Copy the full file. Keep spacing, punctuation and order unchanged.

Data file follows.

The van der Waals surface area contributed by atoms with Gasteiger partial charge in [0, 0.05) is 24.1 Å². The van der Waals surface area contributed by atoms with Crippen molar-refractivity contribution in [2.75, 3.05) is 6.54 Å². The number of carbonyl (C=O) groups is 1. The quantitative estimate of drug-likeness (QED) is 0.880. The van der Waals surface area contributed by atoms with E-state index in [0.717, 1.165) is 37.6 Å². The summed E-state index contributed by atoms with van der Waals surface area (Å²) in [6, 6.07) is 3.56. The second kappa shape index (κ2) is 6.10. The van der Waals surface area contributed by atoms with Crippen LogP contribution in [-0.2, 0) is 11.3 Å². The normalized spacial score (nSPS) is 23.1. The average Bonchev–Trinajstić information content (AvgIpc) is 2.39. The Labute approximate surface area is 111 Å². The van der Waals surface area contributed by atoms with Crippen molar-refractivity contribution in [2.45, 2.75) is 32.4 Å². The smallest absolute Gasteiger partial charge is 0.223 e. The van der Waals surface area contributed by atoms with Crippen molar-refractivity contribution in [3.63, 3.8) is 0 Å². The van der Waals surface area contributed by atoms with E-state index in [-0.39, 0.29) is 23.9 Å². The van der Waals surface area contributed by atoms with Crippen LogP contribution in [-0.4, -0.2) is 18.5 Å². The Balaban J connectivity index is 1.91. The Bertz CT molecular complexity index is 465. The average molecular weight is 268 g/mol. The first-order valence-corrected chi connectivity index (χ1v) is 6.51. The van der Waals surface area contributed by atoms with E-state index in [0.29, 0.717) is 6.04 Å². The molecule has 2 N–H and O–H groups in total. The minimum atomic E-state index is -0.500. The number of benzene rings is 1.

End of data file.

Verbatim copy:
The van der Waals surface area contributed by atoms with Gasteiger partial charge in [0, 0.05) is 24.1 Å². The van der Waals surface area contributed by atoms with Crippen molar-refractivity contribution in [2.75, 3.05) is 6.54 Å². The number of carbonyl (C=O) groups is 1. The quantitative estimate of drug-likeness (QED) is 0.880. The van der Waals surface area contributed by atoms with E-state index in [0.717, 1.165) is 37.6 Å². The summed E-state index contributed by atoms with van der Waals surface area (Å²) in [6, 6.07) is 3.56. The second kappa shape index (κ2) is 6.10. The van der Waals surface area contributed by atoms with Crippen LogP contribution in [-0.2, 0) is 11.3 Å². The normalized spacial score (nSPS) is 23.1. The average Bonchev–Trinajstić information content (AvgIpc) is 2.39. The Labute approximate surface area is 111 Å². The van der Waals surface area contributed by atoms with Crippen molar-refractivity contribution in [2.45, 2.75) is 32.4 Å². The smallest absolute Gasteiger partial charge is 0.223 e. The van der Waals surface area contributed by atoms with Crippen molar-refractivity contribution in [3.63, 3.8) is 0 Å². The van der Waals surface area contributed by atoms with E-state index in [-0.39, 0.29) is 23.9 Å². The van der Waals surface area contributed by atoms with Crippen LogP contribution in [-0.4, -0.2) is 18.5 Å². The Balaban J connectivity index is 1.91. The Bertz CT molecular complexity index is 465. The average molecular weight is 268 g/mol. The first-order valence-corrected chi connectivity index (χ1v) is 6.51. The van der Waals surface area contributed by atoms with E-state index in [0.29, 0.717) is 6.04 Å². The molecule has 2 N–H and O–H groups in total. The minimum atomic E-state index is -0.500. The number of benzene rings is 1.